Raymond’s critique is certainly informative. It succinctly traces a number of previous SDLP positions endorsing power sharing and holds them up against Mark Durkan’s seeming abandonment of a principle which has been an integral component of SDLP identity since its first leader Gerry Fitt, and the cornerstone of its policy for three and a half decades. But Raymond’s own party has performed more about turns, abandoned more positions and slaughtered more sacred policy cows than virtually any other party in Irish history. When Sinn Fein somersaults it is invariably courageous and imaginative but anyone else who wants to try an old back flip will be considered fair game to be hunted down and ridiculed.
Probably the greatest sacred cow of modern republicanism to be slaughtered at the Sinn Fein altar of volte face occurred when the party moved to subvert the logic of the hunger strikes which was that republican activity no matter how illegal could not be deemed criminal. Raymond served a life sentence for exactly the type of activity his party now contends is criminal. Moreover, he endured a prolonged hunger strike to proclaim such activity political in nature.
Although later acquitted on appeal decades after initially being found guilty Raymond did not embark upon the 1980 hunger strike to proclaim his own innocence or to highlight the fact that he was subjected to brutal torture by British police officers. While he at no time freely admitted culpability for the offences for which he had been sentenced to life, his hunger strike was a demonstration that the actions for which he was serving life were republican in character regardless of what individual carried them out, and therefore could not be categorised as criminal.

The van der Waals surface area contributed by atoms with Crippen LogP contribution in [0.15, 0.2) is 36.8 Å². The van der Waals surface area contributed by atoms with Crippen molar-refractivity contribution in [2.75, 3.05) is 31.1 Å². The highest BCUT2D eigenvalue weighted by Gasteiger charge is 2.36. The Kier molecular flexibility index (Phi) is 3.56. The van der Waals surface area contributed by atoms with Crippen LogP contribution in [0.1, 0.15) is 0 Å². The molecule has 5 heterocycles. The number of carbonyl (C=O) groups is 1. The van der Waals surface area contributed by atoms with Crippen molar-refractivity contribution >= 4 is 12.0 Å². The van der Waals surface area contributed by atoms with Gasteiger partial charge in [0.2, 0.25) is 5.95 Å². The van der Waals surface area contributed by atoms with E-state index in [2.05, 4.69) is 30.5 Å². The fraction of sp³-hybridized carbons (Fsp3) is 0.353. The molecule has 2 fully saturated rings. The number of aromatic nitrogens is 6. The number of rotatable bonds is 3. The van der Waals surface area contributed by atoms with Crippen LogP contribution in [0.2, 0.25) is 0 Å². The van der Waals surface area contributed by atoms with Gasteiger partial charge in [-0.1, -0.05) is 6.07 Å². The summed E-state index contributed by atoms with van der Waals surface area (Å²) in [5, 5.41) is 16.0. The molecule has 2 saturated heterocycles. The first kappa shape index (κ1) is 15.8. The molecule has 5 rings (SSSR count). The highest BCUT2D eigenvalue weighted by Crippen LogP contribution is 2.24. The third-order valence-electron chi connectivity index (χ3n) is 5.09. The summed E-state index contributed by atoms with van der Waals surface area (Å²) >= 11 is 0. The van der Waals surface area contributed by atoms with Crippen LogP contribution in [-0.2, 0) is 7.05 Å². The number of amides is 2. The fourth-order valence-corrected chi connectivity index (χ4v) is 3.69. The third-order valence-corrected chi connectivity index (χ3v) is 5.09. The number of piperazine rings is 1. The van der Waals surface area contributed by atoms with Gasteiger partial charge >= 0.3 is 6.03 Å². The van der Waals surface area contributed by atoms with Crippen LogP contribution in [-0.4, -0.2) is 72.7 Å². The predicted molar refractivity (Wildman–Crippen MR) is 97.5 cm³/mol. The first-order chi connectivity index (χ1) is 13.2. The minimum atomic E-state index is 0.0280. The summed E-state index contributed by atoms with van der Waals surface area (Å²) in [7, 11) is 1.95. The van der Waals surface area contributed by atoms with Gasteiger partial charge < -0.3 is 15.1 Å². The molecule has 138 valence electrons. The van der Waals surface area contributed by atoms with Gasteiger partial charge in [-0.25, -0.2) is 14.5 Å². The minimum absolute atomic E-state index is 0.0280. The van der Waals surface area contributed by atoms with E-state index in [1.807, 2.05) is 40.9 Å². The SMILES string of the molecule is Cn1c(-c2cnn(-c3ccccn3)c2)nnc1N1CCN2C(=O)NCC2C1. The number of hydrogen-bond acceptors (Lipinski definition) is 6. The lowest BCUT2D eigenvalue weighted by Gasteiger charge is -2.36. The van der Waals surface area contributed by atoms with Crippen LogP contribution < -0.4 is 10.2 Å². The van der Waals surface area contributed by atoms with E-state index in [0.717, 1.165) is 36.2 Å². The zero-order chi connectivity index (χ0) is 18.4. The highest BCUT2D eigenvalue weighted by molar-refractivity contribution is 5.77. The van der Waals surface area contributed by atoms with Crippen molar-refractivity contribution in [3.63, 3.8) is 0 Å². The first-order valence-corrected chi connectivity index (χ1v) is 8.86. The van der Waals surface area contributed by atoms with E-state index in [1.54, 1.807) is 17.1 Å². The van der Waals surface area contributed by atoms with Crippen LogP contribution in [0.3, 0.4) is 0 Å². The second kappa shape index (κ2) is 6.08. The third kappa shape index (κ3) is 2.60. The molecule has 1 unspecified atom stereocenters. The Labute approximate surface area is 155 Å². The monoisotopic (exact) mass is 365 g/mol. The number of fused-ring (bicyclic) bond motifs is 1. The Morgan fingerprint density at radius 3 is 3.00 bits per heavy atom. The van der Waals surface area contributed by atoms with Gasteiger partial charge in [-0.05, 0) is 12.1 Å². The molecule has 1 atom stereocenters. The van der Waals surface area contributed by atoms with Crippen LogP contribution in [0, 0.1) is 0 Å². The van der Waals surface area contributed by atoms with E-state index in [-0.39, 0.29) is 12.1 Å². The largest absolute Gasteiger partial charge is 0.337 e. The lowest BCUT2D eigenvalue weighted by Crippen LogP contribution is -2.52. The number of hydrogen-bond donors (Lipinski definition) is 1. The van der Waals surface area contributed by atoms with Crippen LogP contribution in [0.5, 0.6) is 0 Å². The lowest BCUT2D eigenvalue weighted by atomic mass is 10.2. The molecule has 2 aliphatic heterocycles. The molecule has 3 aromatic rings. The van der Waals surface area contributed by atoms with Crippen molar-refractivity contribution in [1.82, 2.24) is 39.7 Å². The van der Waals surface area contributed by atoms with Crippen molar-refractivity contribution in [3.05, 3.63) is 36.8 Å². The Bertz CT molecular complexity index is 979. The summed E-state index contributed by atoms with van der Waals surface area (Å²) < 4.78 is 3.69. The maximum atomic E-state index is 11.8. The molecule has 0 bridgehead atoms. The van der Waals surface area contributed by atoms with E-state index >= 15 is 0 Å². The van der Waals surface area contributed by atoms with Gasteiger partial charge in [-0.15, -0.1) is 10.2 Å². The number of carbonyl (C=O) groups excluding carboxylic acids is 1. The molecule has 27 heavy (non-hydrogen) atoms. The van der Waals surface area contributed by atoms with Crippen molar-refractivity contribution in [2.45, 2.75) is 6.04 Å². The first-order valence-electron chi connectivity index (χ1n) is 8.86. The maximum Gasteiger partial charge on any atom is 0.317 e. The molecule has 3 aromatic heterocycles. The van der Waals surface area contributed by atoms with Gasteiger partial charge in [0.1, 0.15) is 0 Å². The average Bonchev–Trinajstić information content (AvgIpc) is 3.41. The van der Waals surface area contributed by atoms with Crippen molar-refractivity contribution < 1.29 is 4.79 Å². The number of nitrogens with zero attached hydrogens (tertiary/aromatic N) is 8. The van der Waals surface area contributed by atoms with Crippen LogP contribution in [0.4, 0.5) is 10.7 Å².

But selective memory permeates Northern Irish political culture. It sends the one-eyed orange tribe into a frenzy against the actress Rose McGowan because she understood the IRA or catapults the one-eyed green tribe along the Falls Road in search of half truths.
Raymond McCartney, if he is of a mind to, might just consider that one solid reason for opposing enforced power sharing from a republican perspective is that it is intrinsically anti-republican. It institutionalises sectarianism. Government by sectarian headcount might appeal to communal Catholics but why republicans might wish to rummage in the sty is much more difficult to explain. Not one IRA volunteer is known to have died on active service in pursuit of it. All those we are aware of lost their lives opposing it. So while Mark Durkan’s suggestion that the ugly scaffolding buttressing enforced coalition should at some point be dismantled may be inconsistent in terms of SDLP history and tradition, the irony for Raymond McCartney is that the SDLP leader is advocating a position that is eminently reconcilable with republicanism in a way that power sharing is not.